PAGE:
Worker health and safety is protected by maximizing the worker's involvement - involvement in identifying the problems and hazards in the workplace, and involvement in making decisions about solutions to those problems. This philosophy is consistent with the intent of the Legislature when it passed the occupational safety and health law.

Protecting a worker from occupational safety and health hazards is the goal. The duty to protect workers rests on the employer under the Labor Code. Cal/OSHA's role is to enforce the employer's duties, thereby protecting workers.

Cal/OSHA, however, is seen by many workers as ineffective. When workers complain, it may take weeks before an inspection, and the hazard is often gone. When an inspection does occur, during opening conference Cal/OSHA inspectors are necessarily delayed with management; meantime a flurry of activities occurs on the job that obscures potential violations. When citations are issued, the penalties are negligible compared to other administrative actions that, for example, protect the environment. Workers see their lives and safety valued less than some endangered creatures.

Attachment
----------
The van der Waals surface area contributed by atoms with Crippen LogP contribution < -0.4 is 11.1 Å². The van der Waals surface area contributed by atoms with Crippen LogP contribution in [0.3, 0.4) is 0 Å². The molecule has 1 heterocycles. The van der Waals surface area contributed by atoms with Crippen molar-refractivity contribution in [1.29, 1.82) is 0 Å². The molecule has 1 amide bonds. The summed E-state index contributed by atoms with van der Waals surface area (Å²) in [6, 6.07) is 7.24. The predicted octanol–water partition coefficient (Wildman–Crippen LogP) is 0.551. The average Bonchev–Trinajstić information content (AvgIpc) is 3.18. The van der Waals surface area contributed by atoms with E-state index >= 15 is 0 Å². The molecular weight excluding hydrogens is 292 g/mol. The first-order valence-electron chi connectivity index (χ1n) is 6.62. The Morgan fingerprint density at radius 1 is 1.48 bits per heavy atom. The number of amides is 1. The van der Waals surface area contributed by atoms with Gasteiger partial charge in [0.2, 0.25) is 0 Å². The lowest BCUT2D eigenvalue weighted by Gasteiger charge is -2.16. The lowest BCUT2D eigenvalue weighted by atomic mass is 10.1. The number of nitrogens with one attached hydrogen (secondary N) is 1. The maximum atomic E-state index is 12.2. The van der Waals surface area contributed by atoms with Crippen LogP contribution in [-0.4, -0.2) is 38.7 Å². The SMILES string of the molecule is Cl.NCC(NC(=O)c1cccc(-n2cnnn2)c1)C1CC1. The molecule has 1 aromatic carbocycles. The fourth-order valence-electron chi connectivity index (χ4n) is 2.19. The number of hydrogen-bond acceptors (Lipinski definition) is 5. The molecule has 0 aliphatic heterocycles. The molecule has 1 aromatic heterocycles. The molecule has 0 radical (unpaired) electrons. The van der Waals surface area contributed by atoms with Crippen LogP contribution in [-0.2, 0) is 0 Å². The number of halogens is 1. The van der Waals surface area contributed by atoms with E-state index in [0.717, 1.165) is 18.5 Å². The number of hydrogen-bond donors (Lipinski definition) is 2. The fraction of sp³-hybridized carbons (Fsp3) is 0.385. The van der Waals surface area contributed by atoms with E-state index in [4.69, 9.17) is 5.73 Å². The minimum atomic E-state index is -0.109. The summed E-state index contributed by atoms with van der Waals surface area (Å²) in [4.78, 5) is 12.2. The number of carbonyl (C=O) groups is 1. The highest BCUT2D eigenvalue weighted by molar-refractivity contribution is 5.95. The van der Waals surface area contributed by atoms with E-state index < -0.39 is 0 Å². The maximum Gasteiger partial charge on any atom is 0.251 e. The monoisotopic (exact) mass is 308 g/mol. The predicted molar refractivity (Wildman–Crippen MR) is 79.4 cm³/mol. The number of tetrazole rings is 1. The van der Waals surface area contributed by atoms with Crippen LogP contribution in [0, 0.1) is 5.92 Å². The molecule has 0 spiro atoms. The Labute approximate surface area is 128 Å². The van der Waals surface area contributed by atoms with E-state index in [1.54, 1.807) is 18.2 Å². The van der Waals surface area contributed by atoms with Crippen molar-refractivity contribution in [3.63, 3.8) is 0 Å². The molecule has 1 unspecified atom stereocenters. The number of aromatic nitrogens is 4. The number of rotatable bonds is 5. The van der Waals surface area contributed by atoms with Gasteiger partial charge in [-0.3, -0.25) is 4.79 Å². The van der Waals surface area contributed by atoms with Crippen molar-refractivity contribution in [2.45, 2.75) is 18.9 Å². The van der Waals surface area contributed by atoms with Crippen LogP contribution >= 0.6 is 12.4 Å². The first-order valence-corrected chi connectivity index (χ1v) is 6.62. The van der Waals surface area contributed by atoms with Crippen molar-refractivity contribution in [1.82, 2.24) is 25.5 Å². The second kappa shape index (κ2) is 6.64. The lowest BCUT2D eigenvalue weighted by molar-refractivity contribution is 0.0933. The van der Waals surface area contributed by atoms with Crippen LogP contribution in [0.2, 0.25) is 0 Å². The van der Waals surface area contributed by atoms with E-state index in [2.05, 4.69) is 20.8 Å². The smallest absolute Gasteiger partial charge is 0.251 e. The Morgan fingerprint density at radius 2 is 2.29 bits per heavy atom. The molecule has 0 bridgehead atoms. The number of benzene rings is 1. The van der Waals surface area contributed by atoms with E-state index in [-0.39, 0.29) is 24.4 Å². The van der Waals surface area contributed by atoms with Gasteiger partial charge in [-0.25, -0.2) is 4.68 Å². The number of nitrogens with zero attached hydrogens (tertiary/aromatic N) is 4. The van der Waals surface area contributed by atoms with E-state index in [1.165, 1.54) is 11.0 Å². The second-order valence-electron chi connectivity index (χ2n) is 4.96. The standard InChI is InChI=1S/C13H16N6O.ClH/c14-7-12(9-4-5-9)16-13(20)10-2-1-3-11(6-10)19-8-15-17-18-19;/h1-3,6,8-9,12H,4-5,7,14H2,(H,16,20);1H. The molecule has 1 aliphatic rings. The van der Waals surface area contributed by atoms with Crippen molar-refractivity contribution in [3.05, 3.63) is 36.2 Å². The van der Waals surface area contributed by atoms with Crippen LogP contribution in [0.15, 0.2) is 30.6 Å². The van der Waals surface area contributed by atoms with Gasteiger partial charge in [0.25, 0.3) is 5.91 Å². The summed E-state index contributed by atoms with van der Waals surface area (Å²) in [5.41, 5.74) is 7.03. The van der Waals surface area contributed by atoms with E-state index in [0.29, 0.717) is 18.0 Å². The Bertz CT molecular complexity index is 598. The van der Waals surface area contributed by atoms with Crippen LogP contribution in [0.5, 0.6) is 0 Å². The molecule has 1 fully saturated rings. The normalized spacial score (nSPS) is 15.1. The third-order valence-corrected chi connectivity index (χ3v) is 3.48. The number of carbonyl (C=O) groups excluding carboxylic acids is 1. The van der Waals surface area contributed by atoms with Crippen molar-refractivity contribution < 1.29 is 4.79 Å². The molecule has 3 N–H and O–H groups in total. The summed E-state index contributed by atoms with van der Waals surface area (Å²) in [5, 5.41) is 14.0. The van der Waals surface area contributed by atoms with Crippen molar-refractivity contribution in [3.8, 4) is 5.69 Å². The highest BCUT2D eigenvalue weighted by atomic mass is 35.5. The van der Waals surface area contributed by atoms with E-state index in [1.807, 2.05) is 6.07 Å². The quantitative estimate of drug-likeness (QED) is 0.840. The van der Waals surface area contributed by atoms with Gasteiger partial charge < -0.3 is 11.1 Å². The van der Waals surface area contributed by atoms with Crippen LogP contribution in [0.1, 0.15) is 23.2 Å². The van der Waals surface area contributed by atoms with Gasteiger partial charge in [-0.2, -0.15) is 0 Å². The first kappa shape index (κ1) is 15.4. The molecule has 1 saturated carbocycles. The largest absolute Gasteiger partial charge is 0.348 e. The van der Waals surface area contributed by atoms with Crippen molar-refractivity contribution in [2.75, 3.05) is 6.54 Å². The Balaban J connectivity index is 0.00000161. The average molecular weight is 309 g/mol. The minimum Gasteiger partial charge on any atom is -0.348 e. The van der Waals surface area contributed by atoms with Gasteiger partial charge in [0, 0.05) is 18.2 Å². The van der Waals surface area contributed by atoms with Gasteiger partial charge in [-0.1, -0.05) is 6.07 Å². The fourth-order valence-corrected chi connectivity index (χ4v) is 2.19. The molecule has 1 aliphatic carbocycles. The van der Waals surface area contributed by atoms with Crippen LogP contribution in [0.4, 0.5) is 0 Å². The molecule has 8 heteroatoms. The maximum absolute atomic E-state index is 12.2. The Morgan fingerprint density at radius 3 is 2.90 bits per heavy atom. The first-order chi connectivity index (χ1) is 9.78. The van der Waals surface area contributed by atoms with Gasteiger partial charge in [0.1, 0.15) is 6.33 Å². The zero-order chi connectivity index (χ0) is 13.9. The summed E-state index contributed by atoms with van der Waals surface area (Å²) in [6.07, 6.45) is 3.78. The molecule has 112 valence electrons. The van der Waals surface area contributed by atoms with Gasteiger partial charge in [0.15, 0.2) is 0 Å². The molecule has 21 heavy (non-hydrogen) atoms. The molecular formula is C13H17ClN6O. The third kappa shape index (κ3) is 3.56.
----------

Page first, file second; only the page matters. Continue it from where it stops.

On the other hand, many, including a number of Cal/OSHA inspectors, blame workers, particularly workers who may be considered macho, for not following the regulations. Workers are often accused of not protecting themselves, but workers don't go to work to die, they go to work.

Workers don't have the resources to buy their own respirators and other protective gear. Even a construction worker, who earns a higher hourly than many other workers, works seasonally, their annual wages often range between $25,000 and $35,000.

Worker training is often ineffective. Construction worker tailgate safety meetings are often a joke. There is no time, much less encouragement, for workers to speak up. Other workers don't have it much better. Workers are rarely motivated effectively to protect themselves; training often doesn't emphasize the hazards the worker can take home to their children, which is a more effective motivator.

Workers fear for their jobs when they complain. When a worker asks for protective gear, s/he is often put off. By asking s/he may risk being fired. Discrimination for safety and health complaints is difficult, if not impossible, to prove; the Labor Commissioner statistics on cases won and lost bear this out.